Iran on Tuesday said it will give United Nations weapons inspectors access to a secret military complex where it's believed work on a nuclear weapon may be taking place, as Western countries offered to resume talks with Tehran over its nuclear program, according to news reports.
The United States and other countries offered to return to negotiations with Iran, the European Union's foreign-policy chief, Catherine Ashton, was quoted as saying on behalf of the U.S. government and allies France, the U.K., China, Russia -- all permanent members of the U.N. Security Council -- and Germany.
News about U.N. access to Iran's Parchin facility, reported by the official ISNA news agency, comes after inspectors from the International Atomic Energy Agency, or IAEA, were banned from the site in January and February. Last year, IAEA officials wrote that Iran had built a containment chamber at Parchin to conduct tests that strongly suggested the country is seeking to produce an atomic bomb.
In 2005, IAEA inspectors visited Parchin and reported no unusual activity, but at the time they reviewed only a small part of the facility.
IAEA chief Yukiya Amano said Monday that he was concerned there was new activity at Parchin. Due to activities ... ongoing at the Parchin site, he said, going there sooner is better than later, the Associated Press reported.
According to ISNA, following repeated demands Iran was prepared to open up the facility for inspection once more. Given that Parchin is a military site, access to this facility is a time-consuming process and it can't be visited repeatedly, the agency quoted an official Iranian statement as saying.
On Tuesday, Ashton said she had responded to a February letter from Iran's top nuclear negotiator, Saeed Jalili, that offered new discussions after more than a year of stalling.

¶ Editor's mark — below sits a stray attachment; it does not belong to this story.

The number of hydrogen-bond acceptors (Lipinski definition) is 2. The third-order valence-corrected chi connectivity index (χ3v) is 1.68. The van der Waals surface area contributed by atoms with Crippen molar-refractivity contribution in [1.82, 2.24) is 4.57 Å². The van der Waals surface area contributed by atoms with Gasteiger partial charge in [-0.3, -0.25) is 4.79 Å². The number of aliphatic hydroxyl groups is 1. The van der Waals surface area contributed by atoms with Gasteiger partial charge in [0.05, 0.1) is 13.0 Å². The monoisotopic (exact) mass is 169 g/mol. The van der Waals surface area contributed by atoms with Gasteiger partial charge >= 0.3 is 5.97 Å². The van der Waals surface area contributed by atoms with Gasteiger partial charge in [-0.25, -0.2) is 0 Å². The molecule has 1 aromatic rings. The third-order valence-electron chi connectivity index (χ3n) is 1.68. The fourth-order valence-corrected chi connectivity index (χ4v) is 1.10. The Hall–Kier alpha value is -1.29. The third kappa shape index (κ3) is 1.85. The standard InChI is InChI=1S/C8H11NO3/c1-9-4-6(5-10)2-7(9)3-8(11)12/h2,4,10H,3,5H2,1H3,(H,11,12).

In a statement, the EU official said she hopes Iran will now enter into a sustained process of constructive dialogue which will deliver real progress in resolving the international community's long-standing concerns on its nuclear program.
Ashton wrote to Jalili that the goal of such talks would be a comprehensive negotiated, long-term solution which restores international confidence in the exclusively peaceful nature of Iran's nuclear program.
The time and locale of such talks hasn't been determined.
However, the two sides appear to be poles apart on the nuclear issue. The U.N. group has demanded that Iran halt all uranium-enrichment activities, while Iran insists it has the right to develop nuclear power and that it only wants to apply the technology for peaceful purposes such as generating electricity.
The matter also has great urgency given Israel's warnings that it won't tolerate a nuclear Iran and that it may launch a pre-emptive military strike on Iranian atomic facilities much like it has done in the past with Syria and Iraq.
U.S. President Barack Obama and other Western leaders have pleaded with Israel to refrain from such a provocative act and allow economic sanctions to force Iran into giving up its nuclear program.
Israel's fears that Iran is developing nuclear weapons is shared by the IAEA, the U.N. nuclear watchdog, which recently warned that it has serious concerns about the military nature of Tehran's atomic endeavors.
On Monday, Prime Minister Benjamin Netanyahu warned Obama that Israel wouldn't rely on diplomacy and sanctions to resolve Iran's alleged mission to build a nuclear bomb.
After an inconclusive talk with Obama at the White House, Netanyahu addressed a meeting of the influential American Israeli Public Affairs Committee, or AIPAC, warning: I will never let Israel live under the shadow of annihilation.
Invoking the Holocaust, the Israeli leader said his is the state of once-powerless and stateless people who built a strong and proud nation able to defend itself.
And ladies and gentlemen, Israel must always reserve the right to defend itself, Netanyahu said, adding that Israelis cannot accept a world in which the Ayatollahs have atomic bombs.